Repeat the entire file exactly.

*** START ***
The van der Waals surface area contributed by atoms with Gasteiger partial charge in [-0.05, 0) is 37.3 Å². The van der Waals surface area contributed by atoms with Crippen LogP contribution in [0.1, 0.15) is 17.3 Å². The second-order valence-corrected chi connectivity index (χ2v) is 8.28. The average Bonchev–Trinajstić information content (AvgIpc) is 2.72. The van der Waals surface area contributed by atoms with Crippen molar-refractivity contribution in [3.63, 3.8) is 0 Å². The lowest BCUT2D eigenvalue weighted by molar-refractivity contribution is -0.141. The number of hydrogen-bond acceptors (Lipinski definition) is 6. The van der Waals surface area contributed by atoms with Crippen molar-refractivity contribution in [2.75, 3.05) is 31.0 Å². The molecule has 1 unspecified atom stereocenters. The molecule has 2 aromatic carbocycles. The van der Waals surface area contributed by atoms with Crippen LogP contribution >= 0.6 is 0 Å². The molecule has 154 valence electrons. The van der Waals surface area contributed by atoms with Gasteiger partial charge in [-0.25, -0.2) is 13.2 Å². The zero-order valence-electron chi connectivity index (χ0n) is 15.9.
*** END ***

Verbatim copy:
The van der Waals surface area contributed by atoms with Gasteiger partial charge in [-0.05, 0) is 37.3 Å². The van der Waals surface area contributed by atoms with Crippen LogP contribution in [0.1, 0.15) is 17.3 Å². The second-order valence-corrected chi connectivity index (χ2v) is 8.28. The average Bonchev–Trinajstić information content (AvgIpc) is 2.72. The van der Waals surface area contributed by atoms with Crippen molar-refractivity contribution in [3.63, 3.8) is 0 Å². The lowest BCUT2D eigenvalue weighted by molar-refractivity contribution is -0.141. The number of hydrogen-bond acceptors (Lipinski definition) is 6. The van der Waals surface area contributed by atoms with Crippen molar-refractivity contribution in [2.75, 3.05) is 31.0 Å². The molecule has 1 unspecified atom stereocenters. The molecule has 2 aromatic carbocycles. The van der Waals surface area contributed by atoms with Crippen LogP contribution >= 0.6 is 0 Å². The molecule has 154 valence electrons. The van der Waals surface area contributed by atoms with Gasteiger partial charge in [-0.25, -0.2) is 13.2 Å². The zero-order valence-electron chi connectivity index (χ0n) is 15.9.